Since tablet PCs are fairly lean devices, connections are usually restricted to the usual 3.5mm headphone jack and a USB port. Apple’s vaunted iPad doesn’t even have a USB port, so you’re limited to gadgets that work with its proprietary iPod connector.

A select few will have additional ports like HDMI out, letting you show videos or photos on a TV. Ask yourself if you’ll be using your tablet as a desktop/notebook replacement. If the answer is yes, then these additional ports will probably come in handy.

If a tablet you want doesn’t have all the connections you desire, there are a handful of external port adapters for tablets. For instance, the Archos 9 tablet offers a detachable port replicator that gives you VGA out, ethernet and a couple of USB ports, while Apple has a dock-to-VGA connector for connecting to a full-size monitor, and a camera connection kit for uploading images from your camera to your iPad.

Sure, most folks use headphones, but there will inevitably be times when you’ll want to keep your ears unplugged. Built-in tablet speakers won’t sound great, but if you’re shopping in a brick-and-mortar store, take the speakers for a spin to see how far you can push them.

Even if you already have one on your phone (which you’ll probably have with you, anyway), an extra camera is always handy. Editing photos on a tablet’s larger screen is also inherently easier. Measuring a camera by mexapixels is one thing, but remember that real video and photo quality comes from accurate color and the ability to change camera settings for a particular shot. The Samsung Galaxy Tab even has two cameras — one front-facing, one rear-facing — so you can video chat or simply record yourself. The iPad, however, does not have a camera at all.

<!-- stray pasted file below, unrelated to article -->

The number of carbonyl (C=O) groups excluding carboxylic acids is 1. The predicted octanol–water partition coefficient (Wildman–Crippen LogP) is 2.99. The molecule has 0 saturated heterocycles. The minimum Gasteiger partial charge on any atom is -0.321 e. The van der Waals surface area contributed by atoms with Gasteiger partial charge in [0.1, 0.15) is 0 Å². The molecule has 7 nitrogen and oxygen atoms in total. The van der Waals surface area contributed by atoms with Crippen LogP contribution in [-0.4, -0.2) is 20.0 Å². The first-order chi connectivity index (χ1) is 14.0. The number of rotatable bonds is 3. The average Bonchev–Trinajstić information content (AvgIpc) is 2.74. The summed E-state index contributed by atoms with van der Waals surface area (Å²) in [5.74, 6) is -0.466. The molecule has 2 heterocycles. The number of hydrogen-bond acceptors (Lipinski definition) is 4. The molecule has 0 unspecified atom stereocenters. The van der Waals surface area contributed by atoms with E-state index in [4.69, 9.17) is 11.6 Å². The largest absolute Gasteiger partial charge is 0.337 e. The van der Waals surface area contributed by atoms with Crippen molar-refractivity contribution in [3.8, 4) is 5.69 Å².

It Won’t Replace Your PC
Tablets might be the future of portable computing, but we interact with them in a profoundly different way than with smartphones or laptops. Tablets are ideal for web-surfing, watching films and TV shows, doing some light e-mail, reading magazines and newspapers. They’re fit for consuming.

But for creating content they’re lackluster and underpowered compared to even the most bare-bones laptop.

Tablets may revolutionize the way we interact with the web and other media. Just don’t expect one to serve as your primary computer.

Acer launch round-up: tablets, 4.8-inch smartphone, and more

Acer has taken the wraps off a range of new tablet devices and a content platform as part of an ambitious effort to rival Apple’s iPad and capture a good portion of this still nascent market. The new lineup includes a 4.8-inch "smartphone with the soul of a tablet," 7 and 10-inch Android tablets, a 10-inch Windows-based variant, and a unique dual touch screen hybrid between laptop and tablet. Here's a quick rundown of the key features disclosed so far: